If there is one thing that cannot be blamed on the organizers of Fimucs, it is their commitment to Spanish composers, with all that this entails in terms of risk. It is true that, in this recently completed second edition, the Goya brand provided media backing, although this probably had more influence on the festival’s prestigious ties than on attracting the general public, who still have a long way to go to get to know the film music made in Spain. And that, precisely, should be everyone’s objective, not just Fimucs’.


Because of the skepticism of the average spectator who decides whether or not to fill the theatres and concert halls, Fimucs’ bet is not without risks, but I am convinced that, as the coming editions go by and the names of Manu Riveiro, Arnau Bataller, or Federico Jusid gradually become better known among, I insist, what we call ‘the general public’, the organizers of the festival will be wearing a smile of satisfaction gained through a great deal of perseverance.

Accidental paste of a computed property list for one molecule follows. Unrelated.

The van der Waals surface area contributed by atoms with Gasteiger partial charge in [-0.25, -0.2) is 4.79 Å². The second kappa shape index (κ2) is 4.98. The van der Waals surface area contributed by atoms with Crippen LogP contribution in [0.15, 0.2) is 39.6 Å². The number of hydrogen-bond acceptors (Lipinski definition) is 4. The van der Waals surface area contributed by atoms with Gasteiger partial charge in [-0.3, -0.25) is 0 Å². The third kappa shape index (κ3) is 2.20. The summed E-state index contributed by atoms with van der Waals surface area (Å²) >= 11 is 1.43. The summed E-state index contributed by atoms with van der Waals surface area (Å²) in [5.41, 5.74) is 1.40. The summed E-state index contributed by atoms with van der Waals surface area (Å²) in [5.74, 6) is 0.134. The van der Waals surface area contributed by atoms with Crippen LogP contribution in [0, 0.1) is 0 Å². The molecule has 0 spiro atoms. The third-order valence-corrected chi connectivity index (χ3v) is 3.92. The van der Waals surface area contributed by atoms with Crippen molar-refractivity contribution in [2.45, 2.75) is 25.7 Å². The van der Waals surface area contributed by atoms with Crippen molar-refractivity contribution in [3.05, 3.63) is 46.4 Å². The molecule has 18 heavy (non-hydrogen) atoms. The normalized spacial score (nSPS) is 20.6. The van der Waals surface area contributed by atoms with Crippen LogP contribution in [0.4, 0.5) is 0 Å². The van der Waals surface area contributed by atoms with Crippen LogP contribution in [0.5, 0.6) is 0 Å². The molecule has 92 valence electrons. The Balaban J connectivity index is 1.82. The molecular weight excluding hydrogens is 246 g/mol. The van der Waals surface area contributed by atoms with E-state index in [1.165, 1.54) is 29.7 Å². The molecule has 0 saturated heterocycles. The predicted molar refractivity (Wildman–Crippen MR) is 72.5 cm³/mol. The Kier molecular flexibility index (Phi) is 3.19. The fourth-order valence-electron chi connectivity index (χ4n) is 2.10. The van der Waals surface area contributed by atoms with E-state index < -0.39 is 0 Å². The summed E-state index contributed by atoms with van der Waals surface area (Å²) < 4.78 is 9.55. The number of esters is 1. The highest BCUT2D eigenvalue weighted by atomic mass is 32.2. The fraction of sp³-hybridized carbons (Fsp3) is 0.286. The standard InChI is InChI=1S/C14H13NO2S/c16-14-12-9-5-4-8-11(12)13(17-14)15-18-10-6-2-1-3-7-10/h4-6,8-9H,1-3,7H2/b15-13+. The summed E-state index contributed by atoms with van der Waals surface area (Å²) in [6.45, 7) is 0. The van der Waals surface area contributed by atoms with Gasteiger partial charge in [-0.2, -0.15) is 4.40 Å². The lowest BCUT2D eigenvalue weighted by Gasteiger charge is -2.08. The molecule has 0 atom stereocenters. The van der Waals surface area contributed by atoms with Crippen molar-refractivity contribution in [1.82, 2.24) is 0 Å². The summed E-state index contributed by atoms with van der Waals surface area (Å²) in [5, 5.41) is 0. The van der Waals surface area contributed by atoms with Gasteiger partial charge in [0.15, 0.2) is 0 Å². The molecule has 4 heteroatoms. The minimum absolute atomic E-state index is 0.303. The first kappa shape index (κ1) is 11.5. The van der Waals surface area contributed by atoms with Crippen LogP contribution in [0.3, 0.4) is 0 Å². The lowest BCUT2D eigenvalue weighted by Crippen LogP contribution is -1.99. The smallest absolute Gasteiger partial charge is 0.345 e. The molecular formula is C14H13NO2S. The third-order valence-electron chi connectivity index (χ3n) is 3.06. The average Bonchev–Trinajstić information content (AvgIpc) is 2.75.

In ‘Gala with Goya Awards’ we had the opportunity to hear live soundtracks that, in one way or another, their composers have had some relation with the awards, either winning them or being nominated. Combining works by historically acclaimed names in Spanish and international film music such as José Nieto or Roque Baños with those of Bingen Mendizabal -many years doing music although he has not been very fond of selling his excellent work to the media-, Víctor Reyes or Zeltia Montes resulted in a diverse concert where to choose according to tastes and somewhat icy for several reasons: the general lack of knowledge of the works performed, the enormity of a venue with 1,900 seats -the auditorium of the Cartuja Center Cite was the venue for the concerts on Thursday and Friday and quite cold physiognomically speaking for a not-so-majority bet- and the lack of any way to encourage initiatives to ‘warm up’ the spectators. This would have been ideal in moments like the interpretation of Augusto Algueró’s music or the Sevillie ties propitiated by the presence of ‘Carmen’ and ‘La piel del tambor’ in the repertoire, or to take advantage of the fact that the composers were present to interact. And, of course, to avoid for later editions the incomprehensible automatism wielded by Antonio Dechent, rather listless as a presenter.